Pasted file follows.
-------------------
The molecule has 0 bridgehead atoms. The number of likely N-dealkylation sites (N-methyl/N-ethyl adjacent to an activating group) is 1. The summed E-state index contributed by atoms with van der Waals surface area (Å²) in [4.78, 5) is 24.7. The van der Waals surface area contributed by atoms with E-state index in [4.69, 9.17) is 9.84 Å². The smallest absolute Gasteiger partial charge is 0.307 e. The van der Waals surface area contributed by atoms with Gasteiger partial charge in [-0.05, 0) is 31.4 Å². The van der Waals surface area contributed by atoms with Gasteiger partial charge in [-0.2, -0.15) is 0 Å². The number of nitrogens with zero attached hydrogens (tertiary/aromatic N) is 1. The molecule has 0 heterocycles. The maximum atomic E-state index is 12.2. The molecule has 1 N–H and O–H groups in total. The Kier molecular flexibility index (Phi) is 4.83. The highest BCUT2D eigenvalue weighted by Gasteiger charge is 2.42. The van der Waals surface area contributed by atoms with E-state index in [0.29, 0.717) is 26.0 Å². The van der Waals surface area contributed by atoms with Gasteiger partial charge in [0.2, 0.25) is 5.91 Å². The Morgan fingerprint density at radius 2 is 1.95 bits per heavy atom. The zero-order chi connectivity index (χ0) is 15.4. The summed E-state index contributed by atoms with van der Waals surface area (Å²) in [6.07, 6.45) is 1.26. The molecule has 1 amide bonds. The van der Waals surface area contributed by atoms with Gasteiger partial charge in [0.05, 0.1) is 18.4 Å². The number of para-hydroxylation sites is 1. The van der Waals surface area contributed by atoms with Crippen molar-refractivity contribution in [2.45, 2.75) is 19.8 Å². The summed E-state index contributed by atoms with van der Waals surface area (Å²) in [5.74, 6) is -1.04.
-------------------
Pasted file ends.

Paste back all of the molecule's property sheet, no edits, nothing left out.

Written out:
The molecule has 0 bridgehead atoms. The number of likely N-dealkylation sites (N-methyl/N-ethyl adjacent to an activating group) is 1. The summed E-state index contributed by atoms with van der Waals surface area (Å²) in [4.78, 5) is 24.7. The van der Waals surface area contributed by atoms with E-state index in [4.69, 9.17) is 9.84 Å². The smallest absolute Gasteiger partial charge is 0.307 e. The van der Waals surface area contributed by atoms with Gasteiger partial charge in [-0.05, 0) is 31.4 Å². The van der Waals surface area contributed by atoms with Gasteiger partial charge in [-0.2, -0.15) is 0 Å². The number of nitrogens with zero attached hydrogens (tertiary/aromatic N) is 1. The molecule has 0 heterocycles. The maximum atomic E-state index is 12.2. The molecule has 1 N–H and O–H groups in total. The Kier molecular flexibility index (Phi) is 4.83. The highest BCUT2D eigenvalue weighted by Gasteiger charge is 2.42. The van der Waals surface area contributed by atoms with E-state index in [0.29, 0.717) is 26.0 Å². The van der Waals surface area contributed by atoms with Gasteiger partial charge in [0.2, 0.25) is 5.91 Å². The Morgan fingerprint density at radius 2 is 1.95 bits per heavy atom. The zero-order chi connectivity index (χ0) is 15.4. The summed E-state index contributed by atoms with van der Waals surface area (Å²) in [6.07, 6.45) is 1.26. The molecule has 1 amide bonds. The van der Waals surface area contributed by atoms with Gasteiger partial charge in [0.05, 0.1) is 18.4 Å². The number of para-hydroxylation sites is 1. The van der Waals surface area contributed by atoms with Crippen molar-refractivity contribution in [2.45, 2.75) is 19.8 Å². The summed E-state index contributed by atoms with van der Waals surface area (Å²) in [5.74, 6) is -1.04.